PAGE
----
Psychotherapy and Neuroscience

Selective Forgetting & Traumatic Coping

As noted earlier thought suppression paradigms illustrate that thought inhibition can induce impairments in the ability for retrieving properly sequenced film narrative memory, reduce coherency, produce “snapshots” of events, and increase thought preoccupation in healthy subjects (Harvey & Bryant, 1998a). Interestingly, these behaviors also characterize PTSD’s symptoms of avoidance and hotspot perceptual memories (Ehlers, Hackmann, & Michael, 2004; Berntsen & Rubin, 2006) as well as PTSD trauma narratives, which lack coherency and temporal sequencing (Foa, Molnar & Cashman, 1995; Hembree & Foa, 2000;). Patients with either acute stress disorder (ASD), a disorder characterized by early reactive symptoms of avoidance, intrusion, numbing, and anxiety to a recently experienced trauma (APA, 1994), or those with chronic PTSD (3-192 months post trauma) tend to experience a rebound effect and increased traumatic thoughts after being required to suppress traumatic thoughts earlier (Harvey & Bryant, 1998b). This effect has also been accompanied by intact thought suppression abilities and greater perceived difficulty in the trauma survivor’s ability for being able to control trauma-related thoughts (Shipherd & Beck, 1999). In a directed forgetting paradigm newly exposed trauma survivors with ASD have demonstrated learning impairments despite opportunities for post-learning retrieval. They also present enhanced suppression abilities needed for the directed forgetting task and superior abilities at forgetting (Moulds & Bryant, 2002).

Also noted earlier inhibitory mechanisms deactivating the retrieval of declarative mental representations center in the dorsal and ventrolateral PFC in concert with the dorsal pACC. This region’s interactions with the stress-related amygdala may allow expression of the sustained conditioning state while impairing hippocampal declarative processing. This supports Anderson’s conclusion, which is based on Bechara and colleagues’ (1995) research findings noted earlier (Bechara, Tranel, Damasio, Adolphs, Rockland, & Damasio, 1995), that “it may be possible to suppress (through self-thought suppressive processes) the declarative representation of trauma without altering a person’s conditioned emotional responses to trauma-related stimuli” (Anderson, 2001, p. 200).


American Psychiatric Association (APA) (1994). Diagnosis and Statistical Manual of Mental Disorders of Mood Disorders, 4th Ed. Washington, D.C.: American Psychiatric Association.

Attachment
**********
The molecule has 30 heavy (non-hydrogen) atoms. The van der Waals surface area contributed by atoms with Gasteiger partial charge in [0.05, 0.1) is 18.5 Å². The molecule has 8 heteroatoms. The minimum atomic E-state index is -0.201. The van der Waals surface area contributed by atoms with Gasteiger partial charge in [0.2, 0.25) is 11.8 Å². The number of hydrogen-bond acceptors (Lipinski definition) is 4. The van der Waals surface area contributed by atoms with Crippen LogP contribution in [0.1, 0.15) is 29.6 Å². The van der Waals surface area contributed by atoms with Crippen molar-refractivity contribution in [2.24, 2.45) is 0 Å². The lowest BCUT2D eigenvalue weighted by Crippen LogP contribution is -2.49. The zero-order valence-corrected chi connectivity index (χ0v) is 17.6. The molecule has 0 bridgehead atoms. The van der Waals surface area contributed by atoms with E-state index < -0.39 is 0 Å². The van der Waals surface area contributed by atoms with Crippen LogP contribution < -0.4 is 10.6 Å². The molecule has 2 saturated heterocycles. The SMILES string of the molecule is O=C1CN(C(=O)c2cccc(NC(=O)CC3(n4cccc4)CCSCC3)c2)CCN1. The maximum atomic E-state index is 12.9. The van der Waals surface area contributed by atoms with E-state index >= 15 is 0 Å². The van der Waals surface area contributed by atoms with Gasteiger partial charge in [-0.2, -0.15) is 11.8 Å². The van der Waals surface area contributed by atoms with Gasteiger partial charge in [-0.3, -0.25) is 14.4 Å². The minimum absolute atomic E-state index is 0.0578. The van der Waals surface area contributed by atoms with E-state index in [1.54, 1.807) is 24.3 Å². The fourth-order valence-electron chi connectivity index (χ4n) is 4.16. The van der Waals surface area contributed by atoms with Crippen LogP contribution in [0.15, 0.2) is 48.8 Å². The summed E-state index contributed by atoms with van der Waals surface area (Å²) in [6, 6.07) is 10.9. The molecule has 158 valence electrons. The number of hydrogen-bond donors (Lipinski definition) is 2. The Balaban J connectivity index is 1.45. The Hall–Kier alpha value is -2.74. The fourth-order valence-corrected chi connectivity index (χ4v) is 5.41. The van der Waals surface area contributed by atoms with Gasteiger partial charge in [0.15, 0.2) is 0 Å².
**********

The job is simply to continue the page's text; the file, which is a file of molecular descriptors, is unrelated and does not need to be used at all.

Anderson, M.C. (2001). Active forgetting: Evidence for functional inhibition as a source of memory failure. Journal of Aggression, Maltreatment, & Trauma, 4, 185-210.

Bechara, A., Tranel, D., Damasio, H., Adolphs, R., Rockland, C., & Damasio, A.R. (1995). Double dissociation of conditioning and declarative knowledge relative to the amygdala and hippocampus in humans. Science, 269(5227), 1115-8.

Berntsen, D. & Rubin, D.C. (2006). Flashbulb memories and posttraumatic stress reactions across the life span: age-related effects of the German occupation of Denmark during World War II. Psychology and Aging, 21(1), 127-139.

Ehlers, A., Hackmann, A., & Michael, T. (2004). Intrusive re-experiencing in post-traumatic stress disorder: phenomenology, theory, and therapy. Memory, 12(4), 403-415.

Foa, E.B., Molnar, C., & Cashman, L. (1995). Change in rape narratives during exposure therapy for posttraumatic stress disorder. Journal of Traumatic Stress, 8(4), 675-690.

Harvey, A.G., & Bryant, R.A. (1998a). The role of valence in attempted thought suppression. Behaviour Research and Therapy, 36(7-8), 757-763.

Harvey, A.G., & Bryant, R.A. (1998b). The effect of attempted thought suppression in acute stress disorder. Behaviour Research and Therapy, 36(6), 583-590.

Hembree, E.A., & Foa, E.B. (2000). Posttraumatic stress disorder: Psychological factors and psychosocial interventions. Journal of Clinical Psychiatry, 61 Supplement 7, 33-39.

Moulds, M.L., & Bryant, R.A. (2002). Directed forgetting in acute stress disorder. Journal of Abnormal Psychology, 175-179.

Shipherd, J.C., & Beck, J.G. (1999). The effects of suppressing trauma-related thoughts on women with rape-related posttraumatic stress disorder. Behaviour Research and Therapy, 37(2), 99-112.